That summer I was traded to the Wild, and I came in to what used to be the Radisson Hotel, on Kellogg Boulevard. Doug Risebrough and Jacques were waiting in a suite sitting on a couch. I could tell right away that Jacques was more approachable. He had a refreshed look. Maybe I’m totally wrong. Maybe I was viewing him in New Jersey through a first-year player’s eyes. But he looked like he was in a spot where he really wanted to be.
One of my biggest concerns was him adapting. I knew what he was like in New Jersey. We were never supposed to lose a game. My concern, probably shared by a lot of other people, was: How would he take this? He’s a winner. He’s won. That’s all he’s done in his life.
And then he did an unbelievable job at it. I saw him coach different. In New Jersey we had a veteran team. He didn’t have to explain the foundation of hard work and teamwork and team focus. Here, he knew those were the goals to begin with. And I think he loved it. He loved the idea he could do that. He’s a teacher. Like he said last week, he loves seeing guys make a pass. He knows he’s had a hand in that pass.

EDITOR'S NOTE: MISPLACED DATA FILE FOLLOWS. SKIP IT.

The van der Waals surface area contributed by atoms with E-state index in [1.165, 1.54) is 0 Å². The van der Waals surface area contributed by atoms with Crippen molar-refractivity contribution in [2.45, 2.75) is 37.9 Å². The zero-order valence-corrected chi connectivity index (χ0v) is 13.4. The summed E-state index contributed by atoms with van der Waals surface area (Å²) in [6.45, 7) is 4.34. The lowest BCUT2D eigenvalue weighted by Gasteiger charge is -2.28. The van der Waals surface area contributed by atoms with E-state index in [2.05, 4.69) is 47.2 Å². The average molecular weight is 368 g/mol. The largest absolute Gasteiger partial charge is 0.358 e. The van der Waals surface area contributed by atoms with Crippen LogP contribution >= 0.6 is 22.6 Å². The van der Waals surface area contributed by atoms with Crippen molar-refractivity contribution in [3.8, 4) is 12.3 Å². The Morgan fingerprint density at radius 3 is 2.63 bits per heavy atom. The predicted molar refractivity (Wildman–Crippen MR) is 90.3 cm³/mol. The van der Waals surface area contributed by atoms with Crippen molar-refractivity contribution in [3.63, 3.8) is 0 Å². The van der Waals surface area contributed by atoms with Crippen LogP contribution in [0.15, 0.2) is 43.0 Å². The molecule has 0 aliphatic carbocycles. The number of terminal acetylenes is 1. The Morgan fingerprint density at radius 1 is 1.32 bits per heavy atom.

| Lemaire can analyze his players and how they’re feeling two shifts into a game. |
And the greatest thing he did was he didn’t over-coach. Coaches over-coach. It’s what they do. But it’s not what he does. Every game, all Jacques wants is to give each player and the team three or four points.
“This is what the other team will do,” he’d say. He’d pick out the most important thing about the opponent, something that would make the difference between winning and losing. And that’s it. That’s all he would tell us.